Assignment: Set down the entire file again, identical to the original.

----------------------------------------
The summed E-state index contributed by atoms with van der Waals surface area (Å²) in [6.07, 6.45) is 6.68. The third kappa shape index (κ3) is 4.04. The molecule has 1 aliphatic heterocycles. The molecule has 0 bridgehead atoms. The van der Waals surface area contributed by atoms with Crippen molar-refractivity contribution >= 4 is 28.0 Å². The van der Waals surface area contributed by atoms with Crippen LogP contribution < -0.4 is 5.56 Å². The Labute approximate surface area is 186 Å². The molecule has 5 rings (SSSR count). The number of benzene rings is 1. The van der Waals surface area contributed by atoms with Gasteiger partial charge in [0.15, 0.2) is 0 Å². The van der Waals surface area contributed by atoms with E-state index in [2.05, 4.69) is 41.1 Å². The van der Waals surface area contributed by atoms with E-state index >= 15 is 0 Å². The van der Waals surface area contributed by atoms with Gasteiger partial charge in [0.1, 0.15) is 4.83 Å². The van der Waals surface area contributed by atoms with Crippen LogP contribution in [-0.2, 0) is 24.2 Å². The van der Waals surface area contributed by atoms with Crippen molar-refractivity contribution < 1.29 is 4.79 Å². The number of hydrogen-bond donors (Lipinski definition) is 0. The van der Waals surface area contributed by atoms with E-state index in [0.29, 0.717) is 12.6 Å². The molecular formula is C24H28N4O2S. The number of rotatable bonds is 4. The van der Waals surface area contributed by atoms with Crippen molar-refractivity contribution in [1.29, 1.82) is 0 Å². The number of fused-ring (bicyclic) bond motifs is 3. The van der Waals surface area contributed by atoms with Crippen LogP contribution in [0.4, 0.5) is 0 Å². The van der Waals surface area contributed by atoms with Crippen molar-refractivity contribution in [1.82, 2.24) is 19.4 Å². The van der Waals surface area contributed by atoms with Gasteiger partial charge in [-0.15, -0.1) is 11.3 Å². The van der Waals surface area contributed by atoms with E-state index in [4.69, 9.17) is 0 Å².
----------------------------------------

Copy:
The summed E-state index contributed by atoms with van der Waals surface area (Å²) in [6.07, 6.45) is 6.68. The third kappa shape index (κ3) is 4.04. The molecule has 1 aliphatic heterocycles. The molecule has 0 bridgehead atoms. The van der Waals surface area contributed by atoms with Crippen molar-refractivity contribution >= 4 is 28.0 Å². The van der Waals surface area contributed by atoms with Crippen LogP contribution < -0.4 is 5.56 Å². The Labute approximate surface area is 186 Å². The molecule has 5 rings (SSSR count). The number of benzene rings is 1. The van der Waals surface area contributed by atoms with Gasteiger partial charge in [0.15, 0.2) is 0 Å². The van der Waals surface area contributed by atoms with E-state index in [2.05, 4.69) is 41.1 Å². The van der Waals surface area contributed by atoms with E-state index >= 15 is 0 Å². The van der Waals surface area contributed by atoms with Gasteiger partial charge in [0.1, 0.15) is 4.83 Å². The van der Waals surface area contributed by atoms with Crippen LogP contribution in [-0.2, 0) is 24.2 Å². The van der Waals surface area contributed by atoms with Crippen molar-refractivity contribution < 1.29 is 4.79 Å². The number of hydrogen-bond donors (Lipinski definition) is 0. The van der Waals surface area contributed by atoms with E-state index in [0.29, 0.717) is 12.6 Å². The molecular formula is C24H28N4O2S. The number of rotatable bonds is 4. The van der Waals surface area contributed by atoms with Crippen molar-refractivity contribution in [1.29, 1.82) is 0 Å². The number of fused-ring (bicyclic) bond motifs is 3. The van der Waals surface area contributed by atoms with Crippen LogP contribution in [0.4, 0.5) is 0 Å². The van der Waals surface area contributed by atoms with Crippen molar-refractivity contribution in [1.82, 2.24) is 19.4 Å². The van der Waals surface area contributed by atoms with Gasteiger partial charge in [-0.15, -0.1) is 11.3 Å². The van der Waals surface area contributed by atoms with E-state index in [4.69, 9.17) is 0 Å².